1,300 Pounds of Roman Coins Unearthed

In Tomares, Spain, whilst digging ditches and laying pipes, workers unearthed treasure trove.

It seems that sometime in the past, one person (or several people) buried nineteen jars filled with Roman coins in what would become Zaudin Park. Naturally after the find, all work on the park has been halted for now.

Experts consider the discovery as unique. Nine of the nineteen jars (or amphoras) were intact — although several broke during excavation — and all of the jars contained thousands of bronze and silver-coated coins.

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The coins within the jars date from the end of the fourth century. At the time of their burial, they are believed to have been newly minted.

They bear the images of emperors Constantine or Maxmian on one side, and on the other side, the images appear to be from various Roman stories.

The Seville Archaeological Museum had nothing similar to these coins in their collection, and once the coins have been thoroughly examined they will be put on display for the public.

Ana Navarro Ortega, head of the museum, said that they had contacted counterparts in Britain, France, and Italy. Apparently, the Tomares jars are one of the most important finds from the period.

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Excavation of the jars is difficult due to their weight and fragility. “I can assure you that the jugs cannot be lifted by one person because of their weight and the quantity of the coins inside,” Ortega said.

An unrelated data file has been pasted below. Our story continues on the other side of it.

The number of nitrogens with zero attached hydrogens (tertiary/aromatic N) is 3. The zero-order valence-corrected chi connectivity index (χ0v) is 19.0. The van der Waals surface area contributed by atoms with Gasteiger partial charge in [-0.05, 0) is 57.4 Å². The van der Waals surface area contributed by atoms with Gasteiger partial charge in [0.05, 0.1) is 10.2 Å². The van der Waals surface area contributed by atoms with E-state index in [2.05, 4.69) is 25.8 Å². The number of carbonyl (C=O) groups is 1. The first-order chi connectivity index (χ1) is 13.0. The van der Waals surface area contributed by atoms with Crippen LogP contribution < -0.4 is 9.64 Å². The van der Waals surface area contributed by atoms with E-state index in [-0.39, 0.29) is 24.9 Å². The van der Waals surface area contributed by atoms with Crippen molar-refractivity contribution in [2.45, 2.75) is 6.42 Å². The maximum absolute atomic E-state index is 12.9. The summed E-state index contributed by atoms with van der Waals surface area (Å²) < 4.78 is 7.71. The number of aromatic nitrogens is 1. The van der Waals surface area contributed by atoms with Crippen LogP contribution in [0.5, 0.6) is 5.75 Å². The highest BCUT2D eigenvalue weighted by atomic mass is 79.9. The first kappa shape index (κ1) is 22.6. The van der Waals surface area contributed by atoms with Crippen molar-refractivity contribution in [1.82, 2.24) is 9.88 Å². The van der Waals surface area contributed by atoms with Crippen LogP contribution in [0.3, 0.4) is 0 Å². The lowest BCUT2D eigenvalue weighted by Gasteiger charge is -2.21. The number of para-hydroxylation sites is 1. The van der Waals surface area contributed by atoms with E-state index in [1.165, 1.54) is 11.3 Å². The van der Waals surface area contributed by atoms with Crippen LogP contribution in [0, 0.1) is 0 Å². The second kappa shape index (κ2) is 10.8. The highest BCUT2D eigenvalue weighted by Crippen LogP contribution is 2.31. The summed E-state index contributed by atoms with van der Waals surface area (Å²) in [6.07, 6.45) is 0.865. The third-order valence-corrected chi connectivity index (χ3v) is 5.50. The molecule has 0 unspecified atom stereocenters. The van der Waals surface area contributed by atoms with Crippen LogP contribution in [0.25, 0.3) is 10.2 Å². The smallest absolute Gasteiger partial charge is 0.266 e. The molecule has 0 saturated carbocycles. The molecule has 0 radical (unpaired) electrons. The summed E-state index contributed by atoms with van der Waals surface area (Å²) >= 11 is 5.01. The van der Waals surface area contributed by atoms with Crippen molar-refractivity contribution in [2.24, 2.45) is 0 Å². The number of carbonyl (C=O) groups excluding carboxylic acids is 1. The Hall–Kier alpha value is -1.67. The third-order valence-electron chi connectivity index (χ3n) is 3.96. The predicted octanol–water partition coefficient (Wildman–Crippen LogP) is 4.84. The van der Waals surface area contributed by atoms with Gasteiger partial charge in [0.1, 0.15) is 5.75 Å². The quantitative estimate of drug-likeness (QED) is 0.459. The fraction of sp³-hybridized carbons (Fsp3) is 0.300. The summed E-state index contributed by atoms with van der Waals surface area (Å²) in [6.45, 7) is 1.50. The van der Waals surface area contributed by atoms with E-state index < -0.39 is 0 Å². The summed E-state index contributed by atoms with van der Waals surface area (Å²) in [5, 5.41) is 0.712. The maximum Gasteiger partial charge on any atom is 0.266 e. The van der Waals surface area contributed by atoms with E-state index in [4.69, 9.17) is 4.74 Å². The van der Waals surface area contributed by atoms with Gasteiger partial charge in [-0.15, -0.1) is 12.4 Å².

For now, researchers are puzzling over the reason that the jugs were buried in the first place. Currently, there are several theories floating around academic circles.

It is evident that the jars were deliberately concealed. Bricks and ceramic filler were layed over the treasure. One theory, from the Andalusian Department of Culture, for the coins’ existence in such large numbers is that the money was set aside to pay imperial taxes or army levies.

It’s important to note that Rome had begun to conquer Spain in 218 BC.Their rule their continued until the fifth century.

Richard Wiegel, a professor of ancient Greece and Rome at Western Kentucky University suggested that the coins could have been buried during an era of “great discord in the Roman Empire.” This could be likely because it was during the third century that the central authority in Rome broke down. Germanic tribes were a consistent problem, as they invaded the country periodically. On top of that, there were the usual challenges of ruling an empire.

The coins were discovered in Tomares, in southern Spain, and during the time of Roman rule, the area would have been considered a distant land.

When researchers identified the emperors on the coins, it did help to solidify their theories about the coins. If they knew what the political and social climate was during the time of the burial, then it becomes an easier task of formulating hypotheses.

H/T Archaeological Museum of Seville

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